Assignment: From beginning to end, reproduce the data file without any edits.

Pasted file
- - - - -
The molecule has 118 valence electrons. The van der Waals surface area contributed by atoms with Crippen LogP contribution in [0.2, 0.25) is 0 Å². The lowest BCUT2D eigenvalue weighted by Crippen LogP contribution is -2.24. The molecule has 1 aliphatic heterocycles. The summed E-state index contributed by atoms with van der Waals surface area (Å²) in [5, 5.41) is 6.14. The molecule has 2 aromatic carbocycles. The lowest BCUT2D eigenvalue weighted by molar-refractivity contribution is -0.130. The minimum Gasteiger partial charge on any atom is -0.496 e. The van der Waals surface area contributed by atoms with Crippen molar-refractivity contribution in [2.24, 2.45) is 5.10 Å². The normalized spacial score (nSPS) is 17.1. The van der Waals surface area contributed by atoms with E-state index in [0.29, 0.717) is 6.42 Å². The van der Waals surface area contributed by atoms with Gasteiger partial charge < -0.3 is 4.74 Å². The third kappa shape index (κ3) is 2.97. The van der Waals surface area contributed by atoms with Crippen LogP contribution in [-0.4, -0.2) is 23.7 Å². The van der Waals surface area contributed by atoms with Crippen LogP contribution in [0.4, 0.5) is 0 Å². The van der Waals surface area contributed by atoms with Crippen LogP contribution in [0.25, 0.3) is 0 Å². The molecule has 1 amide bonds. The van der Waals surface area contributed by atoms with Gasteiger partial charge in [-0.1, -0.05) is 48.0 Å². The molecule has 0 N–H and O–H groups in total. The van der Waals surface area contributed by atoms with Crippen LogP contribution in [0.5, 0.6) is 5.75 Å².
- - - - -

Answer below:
The molecule has 118 valence electrons. The van der Waals surface area contributed by atoms with Crippen LogP contribution in [0.2, 0.25) is 0 Å². The lowest BCUT2D eigenvalue weighted by Crippen LogP contribution is -2.24. The molecule has 1 aliphatic heterocycles. The summed E-state index contributed by atoms with van der Waals surface area (Å²) in [5, 5.41) is 6.14. The molecule has 2 aromatic carbocycles. The lowest BCUT2D eigenvalue weighted by molar-refractivity contribution is -0.130. The minimum Gasteiger partial charge on any atom is -0.496 e. The van der Waals surface area contributed by atoms with Crippen molar-refractivity contribution in [2.24, 2.45) is 5.10 Å². The normalized spacial score (nSPS) is 17.1. The van der Waals surface area contributed by atoms with E-state index in [0.29, 0.717) is 6.42 Å². The van der Waals surface area contributed by atoms with Gasteiger partial charge < -0.3 is 4.74 Å². The third kappa shape index (κ3) is 2.97. The van der Waals surface area contributed by atoms with Crippen LogP contribution in [-0.4, -0.2) is 23.7 Å². The van der Waals surface area contributed by atoms with Crippen LogP contribution in [0.4, 0.5) is 0 Å². The van der Waals surface area contributed by atoms with Crippen LogP contribution in [0.25, 0.3) is 0 Å². The molecule has 1 amide bonds. The van der Waals surface area contributed by atoms with Gasteiger partial charge in [-0.1, -0.05) is 48.0 Å². The molecule has 0 N–H and O–H groups in total. The van der Waals surface area contributed by atoms with Crippen LogP contribution in [0.5, 0.6) is 5.75 Å².